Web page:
4. Eat More Fiber: Fiber helps to slow down digestion and the absorption of sugar into the blood stream so it's important that your diet is full of fiber.

5. Start Today: Are you worried that you might be at risk for diabetes? Don't wait until you are diagnosed; start making positive changes now. Simple exercises and cutting sugars from your diet can make a big difference!

Source: www.sweetnlow.com.

Published with permission from RISMedia.

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How Safe Is Your Portable Heater?

November 26, 2013 4:15 am

Around this time every year, as the late autumn chill starts descending on many homeowners, I reintroduce some sobering facts from the U.S. Consumer Product Safety Commission.

CPSC staff reports that from 2009 to 2011, electric heaters were associated with an estimated 1,100 fire incidents per year, resulting in average yearly estimates of 50 deaths, 130 injuries, and $50.4 million of property loss.

The U.S. Department of Energy (energy.gov) recommends the following guidelines when buying and installing a small space heater:

-Only purchase newer model heaters that have all of the current safety features. Make sure the heater carries the Underwriter's Laboratory (UL) label.
-Choose a thermostatically controlled heater, because they avoid the energy waste of overheating a room.
-Select a heater of the proper size for the room you wish to heat. Do not purchase oversized heaters. Most heaters come with a general sizing table.
-Locate the heater on a level surface away from foot traffic. Be especially careful to keep children and pets away from the heater.

The U.S. Consumer Product Safety Commission also offers these space heater safety tips:

-Give the heater some space. Placing a combustible object too close to a heater is the leading cause of space heater fires. Allow at least three feet of open space on each side of the unit.
-Use wall plug-ins. To prevent a fire, never plug a high-wattage space heater into an extension cord or multi-outlet strip.
-Never run a space heater in an unoccupied room. Always turn off a space heater when you leave the room and before going to bed, especially if young children or pets could come in contact with the device. Unplug the unit as an extra precaution.
-Before purchasing a space heater, check the label to see if it is the appropriate size for the area you want to heat.
-Keep electric heaters away from dampness. Operating units in wet areas such as bathrooms can cause electric shock. If you need additional heat in a damp location, purchase a heater specifically designed for this purpose.
-Every room in which you plan to run a space heater should have a smoke alarm. If operating a gas space heater, also install a carbon monoxide alarm.

Published with permission from RISMedia.

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Top 5 Cyber Monday Safety Tips

November 26, 2013 4:15 am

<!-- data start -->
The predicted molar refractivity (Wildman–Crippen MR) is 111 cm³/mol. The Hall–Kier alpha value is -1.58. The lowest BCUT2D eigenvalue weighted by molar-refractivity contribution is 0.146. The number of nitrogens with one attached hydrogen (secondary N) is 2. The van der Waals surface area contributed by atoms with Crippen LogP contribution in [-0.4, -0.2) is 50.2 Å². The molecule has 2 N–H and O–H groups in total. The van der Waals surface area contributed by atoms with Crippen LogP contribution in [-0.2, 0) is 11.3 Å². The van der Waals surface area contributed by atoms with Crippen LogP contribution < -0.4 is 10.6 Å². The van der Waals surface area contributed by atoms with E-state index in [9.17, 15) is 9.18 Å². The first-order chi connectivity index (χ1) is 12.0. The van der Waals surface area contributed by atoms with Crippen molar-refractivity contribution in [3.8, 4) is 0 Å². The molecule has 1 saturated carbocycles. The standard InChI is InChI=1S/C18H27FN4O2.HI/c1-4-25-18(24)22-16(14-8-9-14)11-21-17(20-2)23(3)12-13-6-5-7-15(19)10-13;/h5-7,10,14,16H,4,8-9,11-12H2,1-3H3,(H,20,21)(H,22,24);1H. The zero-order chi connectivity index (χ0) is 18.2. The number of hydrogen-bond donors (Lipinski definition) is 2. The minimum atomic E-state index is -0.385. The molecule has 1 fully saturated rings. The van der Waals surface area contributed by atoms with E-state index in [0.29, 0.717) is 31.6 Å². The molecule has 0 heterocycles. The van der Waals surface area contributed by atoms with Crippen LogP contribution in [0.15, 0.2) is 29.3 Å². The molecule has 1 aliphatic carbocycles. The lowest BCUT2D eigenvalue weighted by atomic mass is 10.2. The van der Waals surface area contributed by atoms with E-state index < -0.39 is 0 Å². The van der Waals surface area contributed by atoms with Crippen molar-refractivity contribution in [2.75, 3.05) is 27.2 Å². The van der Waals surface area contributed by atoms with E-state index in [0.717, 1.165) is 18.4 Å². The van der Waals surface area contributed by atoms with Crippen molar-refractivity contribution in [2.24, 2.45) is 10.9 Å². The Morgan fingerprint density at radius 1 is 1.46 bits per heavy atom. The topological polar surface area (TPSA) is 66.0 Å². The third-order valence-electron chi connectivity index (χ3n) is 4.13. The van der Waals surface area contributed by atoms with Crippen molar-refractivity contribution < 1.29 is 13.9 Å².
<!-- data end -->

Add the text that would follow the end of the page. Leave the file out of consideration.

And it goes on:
The internet makes holiday shopping so easy—no fighting for parking spaces at jam-packed malls, no waiting in endless lines to get to the register. But even if you consider yourself a pro, shopping online isn't without risks. These tips from USA.gov can help you protect yourself and your finances as you hunt for that perfect gift:

1. Use a credit card rather than a debit card. Credit card payments can be withheld if there's a dispute with a store, and if the card is stolen, you won't have to pay more than $50 of fraudulent charges. But with a debit card, you can't withhold payments—the store is paid directly from your bank account. And if your card is stolen, you could be liable for up to $500, depending on when you report it.

2. Find out if the public WiFi hotspot you're using at a coffee shop or bookstore is secure. If it's not, your payment information could be compromised over the network.

3. It's risky not to read the terms of service agreement before you buy online. You could inadvertently sign up for subscriptions or get hit with additional fees or restrictions. Terms of service are often in small print or presented right when you are anxious to purchase.

4. Be careful if you're buying event tickets online as gifts. Some venues may practice restricted ticketing, requiring the same credit card used in the online purchase to be shown to get into the event.

5. Use caution buying digital assets like books and music—they can't be given away as gifts if they've been downloaded to your account. You should either purchase a gift card for the book or music site, or check with the company. Some services have ways to "gift an item" but it varies depending on the provider.

For more advice on safe online shopping and being a savvy consumer this holiday season and all year long, check out the Consumer Action Handbook –the free government guide to protecting your money.

Source: USA.gov

Published with permission from RISMedia.